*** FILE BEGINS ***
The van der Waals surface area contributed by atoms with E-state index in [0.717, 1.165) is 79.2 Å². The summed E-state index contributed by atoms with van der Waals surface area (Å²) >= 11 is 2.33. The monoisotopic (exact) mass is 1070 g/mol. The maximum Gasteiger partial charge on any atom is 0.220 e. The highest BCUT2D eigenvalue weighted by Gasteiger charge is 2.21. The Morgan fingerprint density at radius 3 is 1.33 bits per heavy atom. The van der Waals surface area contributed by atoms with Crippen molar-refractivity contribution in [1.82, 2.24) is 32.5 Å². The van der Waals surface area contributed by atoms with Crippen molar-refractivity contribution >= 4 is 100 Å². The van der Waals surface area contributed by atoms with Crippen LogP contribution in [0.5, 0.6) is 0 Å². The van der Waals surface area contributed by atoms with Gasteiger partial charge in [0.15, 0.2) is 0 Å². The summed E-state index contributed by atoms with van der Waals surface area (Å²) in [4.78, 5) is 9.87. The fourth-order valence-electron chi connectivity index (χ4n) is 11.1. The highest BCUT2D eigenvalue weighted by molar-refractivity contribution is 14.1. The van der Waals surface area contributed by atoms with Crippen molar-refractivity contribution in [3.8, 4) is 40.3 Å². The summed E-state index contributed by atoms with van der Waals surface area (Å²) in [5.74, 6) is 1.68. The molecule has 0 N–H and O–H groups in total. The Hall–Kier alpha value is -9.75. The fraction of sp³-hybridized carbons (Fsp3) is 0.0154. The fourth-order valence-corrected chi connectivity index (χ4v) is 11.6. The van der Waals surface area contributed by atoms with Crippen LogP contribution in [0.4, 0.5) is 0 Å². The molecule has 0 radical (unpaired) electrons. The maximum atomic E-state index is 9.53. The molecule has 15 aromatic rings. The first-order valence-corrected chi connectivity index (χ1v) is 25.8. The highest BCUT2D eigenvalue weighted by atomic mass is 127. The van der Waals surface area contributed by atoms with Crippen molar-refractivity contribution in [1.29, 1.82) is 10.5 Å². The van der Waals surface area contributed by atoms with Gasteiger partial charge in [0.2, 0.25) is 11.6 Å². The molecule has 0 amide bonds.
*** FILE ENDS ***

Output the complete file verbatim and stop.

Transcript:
The van der Waals surface area contributed by atoms with E-state index in [0.717, 1.165) is 79.2 Å². The summed E-state index contributed by atoms with van der Waals surface area (Å²) >= 11 is 2.33. The monoisotopic (exact) mass is 1070 g/mol. The maximum Gasteiger partial charge on any atom is 0.220 e. The highest BCUT2D eigenvalue weighted by Gasteiger charge is 2.21. The Morgan fingerprint density at radius 3 is 1.33 bits per heavy atom. The van der Waals surface area contributed by atoms with Crippen molar-refractivity contribution in [1.82, 2.24) is 32.5 Å². The van der Waals surface area contributed by atoms with Crippen molar-refractivity contribution >= 4 is 100 Å². The van der Waals surface area contributed by atoms with Crippen LogP contribution in [0.5, 0.6) is 0 Å². The van der Waals surface area contributed by atoms with Gasteiger partial charge in [0.15, 0.2) is 0 Å². The summed E-state index contributed by atoms with van der Waals surface area (Å²) in [4.78, 5) is 9.87. The fourth-order valence-electron chi connectivity index (χ4n) is 11.1. The highest BCUT2D eigenvalue weighted by molar-refractivity contribution is 14.1. The van der Waals surface area contributed by atoms with Crippen molar-refractivity contribution in [3.8, 4) is 40.3 Å². The summed E-state index contributed by atoms with van der Waals surface area (Å²) in [5.74, 6) is 1.68. The molecule has 0 N–H and O–H groups in total. The Hall–Kier alpha value is -9.75. The fraction of sp³-hybridized carbons (Fsp3) is 0.0154. The fourth-order valence-corrected chi connectivity index (χ4v) is 11.6. The van der Waals surface area contributed by atoms with Crippen LogP contribution in [0.4, 0.5) is 0 Å². The molecule has 0 radical (unpaired) electrons. The maximum atomic E-state index is 9.53. The molecule has 15 aromatic rings. The first-order valence-corrected chi connectivity index (χ1v) is 25.8. The highest BCUT2D eigenvalue weighted by atomic mass is 127. The van der Waals surface area contributed by atoms with Crippen molar-refractivity contribution in [1.29, 1.82) is 10.5 Å². The van der Waals surface area contributed by atoms with Gasteiger partial charge in [0.2, 0.25) is 11.6 Å². The molecule has 0 amide bonds.